While it is unlikely that an individual could create a human-level strong AI, complete with all of our psychological and cognitive complexity, it may be possible for them to complete a working generalized learning algorithm. Once that is known, most of the top tech corporations already working on artificial intelligence, if not already course corrected, will make the switch to cognitive engineering.

7.6 Overlapping Research

The list of fields which can assist or converge towards a strong AI discovery are numerous, and include (non-exclusively):

It is extremely unlikely that we would ever successfully stop research in these fields. They will continue to assist in a convergence towards solutions in strong AI, and already have, lest this book would not need to be written; the question is a matter of synthesizing what has already been discovered.

7.7 Unintended Consequences

If a region attempts to restrict research on strong AI, or chooses not to start a major research program, it will pay for all of the opportunity costs and receive none of the benefits of discovery and early adoption.

A ban or restriction will create incentives for secrecy or relocation. Surveillance will not thwart a discovery outside the jurisdiction of the sovereignty, and fails silently where its coverage is not complete.

Relying on internal security and monitoring or any top-down authoritarian approach will not be successful. It will only self-limit the region implementing those policies.

This also applies to those who do not begin a research program into strong artificial intelligence directly.

Any region which is last to discover or adopt strong AI stands the greatest to lose, as they will have governmental, intelligence, and security forces which are caught unprepared for both the positive and negative effects of its use.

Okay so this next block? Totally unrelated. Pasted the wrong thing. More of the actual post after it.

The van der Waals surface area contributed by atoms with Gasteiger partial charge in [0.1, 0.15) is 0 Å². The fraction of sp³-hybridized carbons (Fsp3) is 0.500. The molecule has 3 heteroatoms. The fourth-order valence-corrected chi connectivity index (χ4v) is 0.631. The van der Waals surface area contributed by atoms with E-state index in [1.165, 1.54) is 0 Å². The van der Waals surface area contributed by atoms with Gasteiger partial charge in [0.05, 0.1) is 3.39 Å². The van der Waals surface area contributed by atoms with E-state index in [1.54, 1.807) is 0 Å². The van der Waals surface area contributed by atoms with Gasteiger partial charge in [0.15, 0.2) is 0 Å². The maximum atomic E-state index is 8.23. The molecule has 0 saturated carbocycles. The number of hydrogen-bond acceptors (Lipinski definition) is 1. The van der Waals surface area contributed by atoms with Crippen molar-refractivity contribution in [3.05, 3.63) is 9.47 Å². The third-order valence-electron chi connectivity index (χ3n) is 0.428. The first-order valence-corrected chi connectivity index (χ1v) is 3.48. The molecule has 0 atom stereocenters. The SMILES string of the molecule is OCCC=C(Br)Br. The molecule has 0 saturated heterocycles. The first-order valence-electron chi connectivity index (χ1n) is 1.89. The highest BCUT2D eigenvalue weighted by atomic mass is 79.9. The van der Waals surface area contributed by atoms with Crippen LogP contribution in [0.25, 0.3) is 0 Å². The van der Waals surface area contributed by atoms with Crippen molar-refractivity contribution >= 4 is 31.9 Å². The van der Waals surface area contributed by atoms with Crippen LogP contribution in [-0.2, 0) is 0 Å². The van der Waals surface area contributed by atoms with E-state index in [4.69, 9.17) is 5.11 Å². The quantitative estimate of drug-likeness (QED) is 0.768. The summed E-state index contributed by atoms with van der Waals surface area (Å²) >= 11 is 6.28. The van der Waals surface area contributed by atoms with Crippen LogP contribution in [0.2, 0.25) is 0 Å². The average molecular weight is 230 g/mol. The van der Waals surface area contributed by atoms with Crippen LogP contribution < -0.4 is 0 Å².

A focus on AI safety and control belies the fact that these safeguards are meaningless in the global context; attackers will circumvent protections and distribute unrestricted versions, defeating them as a global security measure.

7.8 Preparation

The recommended strategy is to develop an international strong AI research program that:

Why free and open-source software?

Any alternative to this strategy will result in negative outcomes. This is because, by not cooperating, the discovery will simply happen, leaving societies caught in a state of unpreparedness.

Under a fully distributed free software model of development, everyone would have transparent access and the technology would be owned by the public.

Malicious actors would still be able to gain access to strong AI, but there is no scenario where this can be prevented. This is critical to understand and accept, and is why the next chapter is devoted to explaining why access to unrestricted strong AI is unavoidable.

A distributed research program, under free software principles, involving a coalition of many countries, will allow the world to have a rough landing, instead of a crash, when strong AI finally arrives. The caveat is that this responsibility must not fall to any single organization, group, or individual. AI security depends, in part, upon strong AI being developed under a fully decentralized model.


  1. J. R. Searle, “Minds, brains, and programs,” Behavioral and brain sciences, vol. 3, no. 03, pp. 417–424, 1980.

▲ Return to Top